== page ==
Hopefully there will be time in here for a shower before everybody arrives! Oh and here’s what’s on the menu: Crack, Banoffee, Blueberry, Dutch Apple, Red Velvet Whoopie, Reese’s, Pecan Dream, Shaker Lemon, Vanilla Crumb, Skillet Berry Cobbler and Pear Croustade.
Have I made you hungry or just tired?
Oh no! I stopped by the grocery store last night to pick up something quick and was confronted by a HUGE display of Cadbury chocolate eggs. Not just any run-of-the-mill Easter candy, but my nemesis, the Cadbury egg. I don’t know why I like these, but I really do.
How do I keep myself from temptation for the next six weeks?
I thought when I left Winnipeg for the last time in 1988 that I would never live in another place so full of Ukrainians. There are hordes of people of Ukrainian ancestry in Manitoba, and they weave a fascinating influence into the tapestry of region. There are elementary schools in Winnipeg that have Ukrainian language immersion classes. You can get Ukrainian food in lots of places.
Imagine my surprise when we moved to western ND and found ourselves fifteen miles from Belfield, a vibrant Ukrainian enclave of immigrants and their descendants with a strong cultural identity and customs, including a Cultural Institute, Ukrainian churches, and a summer dance festival. There are locally made perogies in all the grocery stores here.
I was talking with a Belfield native last week, a foster mom and Licensed Addiction Counselor, who is married to a Ukrainian national who immigrated about ten years ago. She noticed my diploma from the University of Manitoba, and asked how expensive tuition must have been for me, since I was a foreign student. I told her that tuition was “Cheap like Borscht”, as there was no differential cost to out of Province students. She was amazed about my description of tuition costs, since the only person she ever heard use that phrase was her immigrant husband.
The foster mom found her husband in Winnipeg at a Ukrainian dance competition. “Cheap like Borscht ” is a common phrase in Winnipeg. I assumed it was something everyone said, but apparently not. I think it is a lovely phrase.
What are your favorite turns of phrase? Got any good Borscht recipes?
With all the channels that I have access to, I usually just scroll through the tv guide; I only have a few channels actually memorized. I don’t suppose it will surprise you that Food Network and The Cooking Channel are two of those channels?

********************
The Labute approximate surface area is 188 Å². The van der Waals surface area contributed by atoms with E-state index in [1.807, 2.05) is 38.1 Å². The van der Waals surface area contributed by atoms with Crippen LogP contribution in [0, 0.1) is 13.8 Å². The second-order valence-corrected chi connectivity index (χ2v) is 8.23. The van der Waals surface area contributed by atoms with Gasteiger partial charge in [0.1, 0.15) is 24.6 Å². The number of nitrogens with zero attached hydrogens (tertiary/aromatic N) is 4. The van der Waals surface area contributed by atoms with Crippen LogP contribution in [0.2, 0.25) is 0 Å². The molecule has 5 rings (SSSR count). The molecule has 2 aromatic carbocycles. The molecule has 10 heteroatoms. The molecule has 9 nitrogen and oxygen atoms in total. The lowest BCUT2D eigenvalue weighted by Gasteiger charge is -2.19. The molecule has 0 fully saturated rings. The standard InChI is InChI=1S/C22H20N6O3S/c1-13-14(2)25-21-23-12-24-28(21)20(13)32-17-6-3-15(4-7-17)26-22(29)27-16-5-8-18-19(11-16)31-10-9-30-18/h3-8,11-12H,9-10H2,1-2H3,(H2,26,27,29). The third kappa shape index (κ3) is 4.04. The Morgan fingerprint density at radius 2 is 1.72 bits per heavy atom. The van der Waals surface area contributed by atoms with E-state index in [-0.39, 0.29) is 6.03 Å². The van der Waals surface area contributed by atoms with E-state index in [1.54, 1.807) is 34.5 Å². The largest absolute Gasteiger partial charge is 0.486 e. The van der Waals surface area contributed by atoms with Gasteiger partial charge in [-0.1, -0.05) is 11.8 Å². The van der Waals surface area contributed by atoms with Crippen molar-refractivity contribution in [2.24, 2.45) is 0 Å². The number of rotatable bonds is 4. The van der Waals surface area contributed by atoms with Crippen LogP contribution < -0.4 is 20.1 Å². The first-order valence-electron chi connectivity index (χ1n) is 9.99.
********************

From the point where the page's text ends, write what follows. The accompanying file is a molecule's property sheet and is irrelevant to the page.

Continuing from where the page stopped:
There are quite a few shows on those two channels that I don’t watch. Any kind of competition in which one of the contestants gets thrown off at the end – I won’t watch that. It’s just mean. I don’t have too much trouble with contests where at the end they just announce one winner, as long as there isn’t too much trash talk, but no throwing people out!. (And please.. nobody needs to tell me how different “The Great British Bake Off” show is and how I’ll like it – I’ve heard it all before.)
My favorite kinds of shows feature different dishes from places around the world, shows like “Bizarre Foods”, “The Best Thing I Ever Ate”, “Unique Sweets”, etc. I’ll even watch Guy Fieri’s “Diners, Drive-ins & Dives” in a pinch, although he’s not my favorite chef.
Last Sunday, while enjoying Leap Day, I was switching back and forth between two cooking shows that were on at the same time. One of those shows was “Unique Sweets”, a program that showcases desserts from different bakeries around the country. By luck of the draw, at one point there was a dish on each channel that were both interesting to me, so while “Unique Sweets” was showing ingredients being stirred together, I flipped to the other channel. They were also showing some ingredients being stirred together, but it seemed like they were stirring really quickly. I switched back and forth several more times before I figured out that Unique Sweets appears to be slowing down some of their food prep shots a bit compared to “live action”. This caught my attention so I watched a whole bunch of “US” episodes very closely and what I discovered is that slowing down the action makes the food seem a lot more appealing; more sumptuous, more mouth-watering. That would explain why I like this show so much. Does this mean I’m into “food porn”? Or am I just imagining it?
What makes your mouth water?
Over the weekend I made thank you cards for the good Samaritans that pulled me out of the snow last week, baked two loaves of zucchini bread, wrapped them and tied them with ribbon. When it was time to go to dog class Monday night, I put everything in a tote bag and took it along. Neither of my Samaritans was there. One is on vacation in Mexico, the other under the weather and skipping class. I left one loaf for the other staff to enjoy and YA has already polished off quite a bit of the second loaf!
When have you had best laid plans go awry?